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- Subject: RES: Cryptic OOP syntax
- From: André de Leiradella <leiradella@...>
- Date: Sun, 30 Jan 2005 13:51:52 -0300
> On Jan 27, 2005, at 04:09, Mike Pall wrote:
>> So IMHO instead of discussing everyone's favourite OOP style and what
>> kind of syntactic sugar is needed to support it, I suggest collecting
>> and categorizing the needed changes to the core. Then invent a good
>> meta-mechanism that covers most of these cases (and maybe some more)
>> and implement it.
> I wholeheartedly concur with Mike's "State of the Union" address :)
> Lua is just fine as it is right now.
Would you say that when Lua was in version 1 or 2? If everybody said it
was right back them, I wonder if it would get to be what it is today.
> With a touch of creativity, one can shape Lua in any forms one wants
> to. I personally don't feel the need for any additional syntactical
> sugar of any sort to achieve my own devious OOP needs and wants.
> At the moment, I'm quite happy simply using a combination of technics
> highlighted by Roberto in Chapter 15.2 and 16.4 of Programming in Lua.
> That, in addition to a minimal set of organization principals, gives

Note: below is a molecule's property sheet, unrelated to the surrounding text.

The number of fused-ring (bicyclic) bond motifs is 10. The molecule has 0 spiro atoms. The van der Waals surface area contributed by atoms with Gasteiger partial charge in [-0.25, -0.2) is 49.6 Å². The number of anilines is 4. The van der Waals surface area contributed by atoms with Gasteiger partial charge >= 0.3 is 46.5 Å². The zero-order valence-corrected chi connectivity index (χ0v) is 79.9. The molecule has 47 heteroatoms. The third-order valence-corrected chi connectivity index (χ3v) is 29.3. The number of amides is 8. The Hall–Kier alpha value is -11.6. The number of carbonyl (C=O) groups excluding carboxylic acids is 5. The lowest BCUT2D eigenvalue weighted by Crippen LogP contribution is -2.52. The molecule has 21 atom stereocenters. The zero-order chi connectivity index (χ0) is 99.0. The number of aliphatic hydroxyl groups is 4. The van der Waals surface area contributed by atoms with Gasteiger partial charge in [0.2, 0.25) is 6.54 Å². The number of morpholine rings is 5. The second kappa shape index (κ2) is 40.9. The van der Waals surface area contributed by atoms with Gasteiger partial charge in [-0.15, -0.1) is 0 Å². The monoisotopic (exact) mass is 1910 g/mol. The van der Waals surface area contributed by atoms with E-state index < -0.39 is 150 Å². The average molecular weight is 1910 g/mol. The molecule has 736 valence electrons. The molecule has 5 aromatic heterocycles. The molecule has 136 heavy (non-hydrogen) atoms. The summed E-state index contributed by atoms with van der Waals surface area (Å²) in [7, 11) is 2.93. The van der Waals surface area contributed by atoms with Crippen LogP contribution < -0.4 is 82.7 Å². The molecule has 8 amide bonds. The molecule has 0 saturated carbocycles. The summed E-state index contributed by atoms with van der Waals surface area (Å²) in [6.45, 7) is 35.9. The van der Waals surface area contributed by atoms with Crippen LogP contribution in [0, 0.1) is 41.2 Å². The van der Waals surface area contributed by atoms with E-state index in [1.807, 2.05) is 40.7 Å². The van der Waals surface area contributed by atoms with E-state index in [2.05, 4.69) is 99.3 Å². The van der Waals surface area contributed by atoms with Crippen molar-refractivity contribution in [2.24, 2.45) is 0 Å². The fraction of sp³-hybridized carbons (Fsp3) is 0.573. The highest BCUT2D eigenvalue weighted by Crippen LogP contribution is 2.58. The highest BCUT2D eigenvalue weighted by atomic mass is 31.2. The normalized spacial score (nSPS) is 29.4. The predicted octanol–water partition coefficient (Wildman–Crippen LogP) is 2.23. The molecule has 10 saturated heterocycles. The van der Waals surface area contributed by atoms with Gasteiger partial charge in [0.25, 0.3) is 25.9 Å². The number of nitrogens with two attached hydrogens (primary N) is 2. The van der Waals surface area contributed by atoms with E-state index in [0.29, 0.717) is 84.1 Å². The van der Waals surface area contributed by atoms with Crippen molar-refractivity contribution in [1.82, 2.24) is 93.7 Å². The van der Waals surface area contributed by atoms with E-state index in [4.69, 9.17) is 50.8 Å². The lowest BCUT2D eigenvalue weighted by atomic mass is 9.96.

> me everything I need from an OOP standpoint: class and instance
> methods, proper inheritance as well as full encapsulation.
I'm happy too, my customers aren't. If they were experienced
programmers, I could just publish an API for the application and let
them extend it in C++.
> Of course, it would be nice to "formalize" the above packaging
> conventions one way or another, if only for my own convenience sake.
> But this doesn't necessarily imply changing anything in Lua itself. At
> the moment, I'm more looking toward integrating something like LuaLint
> in my "build" process to automatically check, validate and enforce my
> own made up OOP conventions in addition to Lua's core syntax itself.
> In summary, Lua, "as is", greatly satisfies for my deviant OOP
> fetishism :))
> And now lets all sing along 8^)
If I could, maybe I'd be programming my old ZX-80 in Basic with no sound
ability, astonishing black & white 64x48 graphics (there was a hardware
adaptation to make it 256x192) and a huge 48Kb memory space!
Not being satisfied with it made me learn Z80, move on to more complex
systems like a MSX with 64Kb of RAM plus a 768Kb (!) expansion, and from
that to a regular PC.